In March of 1908, towards the end of the 1907-08 season, the trustees in charge of the Stanley Cup made an announcement. Beginning the following season, they would no longer consider any player eligible to play in a Stanley Cup challenge if they had appeared on more than one team during that season. Transactions in those days were usually more like  free agent signings than our modern concept of trades, but in a sense, the trustees established hockey’s first trade deadline as the day before the start of the 1908-09 season.

Despite the trustees’ announcement, Edmonton’s pro team loaded up with ringers for a Stanley Cup challenge against the Montreal Wanderers in December of 1908. Edmonton had won the championship of the Interprovincial Professional Hockey League (a three-team loop with clubs based in Alberta and Saskatchewan) in 1907-08, but – as was common in this era – their Stanley Cup challenge was put over until the start of the next season. Newspapers mocked Edmonton’s signing spree, but the Stanley Cup trustees realized that in a case like this – knowing that contracts in this era only bound a player to his team for one season –  it would be impossible and unreasonable to expect Edmonton to use all the same players from 1907-08. In fact, compelling the team to re-sign them all would give the players too much leverage in contract negotiations.

As a result, Edmonton’s ringers were allowed to play. The team lost anyway … and when new challenges for the Stanley Cup came in during the 1908-09 season, the trustees made it clear they would only allow players who’d been acquired by their teams prior to January 2, 1909 – the aforementioned start of the 1908-09 season.

1913
Agreement between the NHA and the PCHA, The Winnipeg Tribune, September 5, 1913.

The trade deadline in hockey became more formalized before the 1913-14 season. By then, hockey had produced two major professional leagues that ranked above all others – the National Hockey Association (forerunner of the NHL) and the Pacific Coast Hockey Association. On September 4, 1913, the two leagues signed a deal to create a Hockey Commission to oversee the pro game. (A similar deal would later be reached with the Maritime Professional Hockey League, but that outfit was nearing its end.)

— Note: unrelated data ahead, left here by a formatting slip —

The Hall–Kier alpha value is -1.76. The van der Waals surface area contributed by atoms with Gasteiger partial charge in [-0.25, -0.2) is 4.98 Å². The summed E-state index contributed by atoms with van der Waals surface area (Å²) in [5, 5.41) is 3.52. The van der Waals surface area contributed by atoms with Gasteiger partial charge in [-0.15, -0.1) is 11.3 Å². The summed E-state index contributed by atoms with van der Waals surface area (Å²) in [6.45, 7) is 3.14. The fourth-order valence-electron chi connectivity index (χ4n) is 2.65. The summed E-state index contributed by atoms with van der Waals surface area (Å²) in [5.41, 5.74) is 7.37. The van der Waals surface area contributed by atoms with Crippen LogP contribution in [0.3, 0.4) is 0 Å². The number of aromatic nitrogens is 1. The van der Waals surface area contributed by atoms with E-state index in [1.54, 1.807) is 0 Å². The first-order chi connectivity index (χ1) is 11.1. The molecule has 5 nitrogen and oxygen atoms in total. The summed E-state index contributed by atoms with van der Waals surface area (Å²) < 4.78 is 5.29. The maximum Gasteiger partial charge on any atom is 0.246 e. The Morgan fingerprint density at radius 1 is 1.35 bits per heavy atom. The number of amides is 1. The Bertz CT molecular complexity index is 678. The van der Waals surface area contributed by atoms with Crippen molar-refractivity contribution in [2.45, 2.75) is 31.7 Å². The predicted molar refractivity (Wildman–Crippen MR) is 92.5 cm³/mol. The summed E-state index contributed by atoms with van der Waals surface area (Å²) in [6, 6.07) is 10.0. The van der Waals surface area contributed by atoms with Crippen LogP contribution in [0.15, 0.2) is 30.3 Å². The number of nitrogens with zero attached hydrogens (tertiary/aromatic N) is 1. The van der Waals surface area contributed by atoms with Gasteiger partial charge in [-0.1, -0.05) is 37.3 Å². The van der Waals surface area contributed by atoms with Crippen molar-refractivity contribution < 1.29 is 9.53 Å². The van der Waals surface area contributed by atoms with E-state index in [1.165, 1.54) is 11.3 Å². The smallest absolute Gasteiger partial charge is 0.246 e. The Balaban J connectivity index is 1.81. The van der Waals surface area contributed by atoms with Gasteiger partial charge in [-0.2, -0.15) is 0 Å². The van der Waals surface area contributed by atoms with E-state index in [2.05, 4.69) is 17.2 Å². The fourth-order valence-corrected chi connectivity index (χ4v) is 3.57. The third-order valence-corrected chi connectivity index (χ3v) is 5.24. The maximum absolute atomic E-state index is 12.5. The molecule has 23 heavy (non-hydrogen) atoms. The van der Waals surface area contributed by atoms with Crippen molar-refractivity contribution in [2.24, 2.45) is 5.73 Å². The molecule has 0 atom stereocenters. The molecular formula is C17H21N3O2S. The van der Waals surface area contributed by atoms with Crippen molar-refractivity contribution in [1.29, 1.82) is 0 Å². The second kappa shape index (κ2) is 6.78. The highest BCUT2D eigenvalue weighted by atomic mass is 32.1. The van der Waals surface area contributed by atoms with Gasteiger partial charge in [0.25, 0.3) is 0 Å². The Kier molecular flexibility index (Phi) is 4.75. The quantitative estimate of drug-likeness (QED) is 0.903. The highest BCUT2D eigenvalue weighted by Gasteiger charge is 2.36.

The NHA and PCHA agreed to arrange a postseason championship between their two leagues. The teams in both leagues were free to trade or purchase players, but no player acquired after February 15 could be used by his new club. This agreement was ratified by the two leagues in November, and the Stanley Cup trustees soon agreed that the Stanley Cup would be offered as the prize for the championship series.

1917
Traded too late to be eligible, The Ottawa Journal, March 12, 1917 and February 27, 1918.

The NHA and the PCHA signed a new deal in the fall of 1916, which continued on after the NHL was formed in 1917. In this agreement, the trade deadline was moved to February 1. Players acquired after that date would be allowed to play in league games and playoffs with their new team, but they would not be eligible to compete in the inter-league series for the Stanley Cup. Hockey historians know the February 1 deadline was in force during the first NHL season because Toronto wasn’t permitted to use Rusty Crawford or Jack Adams (who’d both been acquired after February 1) in the 1918 Stanley Cup series with Vancouver. The same rule had made Reg Noble ineligible to play for the NHA’s Montreal Canadiens against Seattle in 1917.

1921
Agreement between the NHL and PCHA, dated September 24, 1921.

In 1921, the NHL signed a new deal with the PCHA which moved the trade deadline back to February 15. That date was maintained when a new agreement was signed with the Western Canada Hockey League in 1925.

1925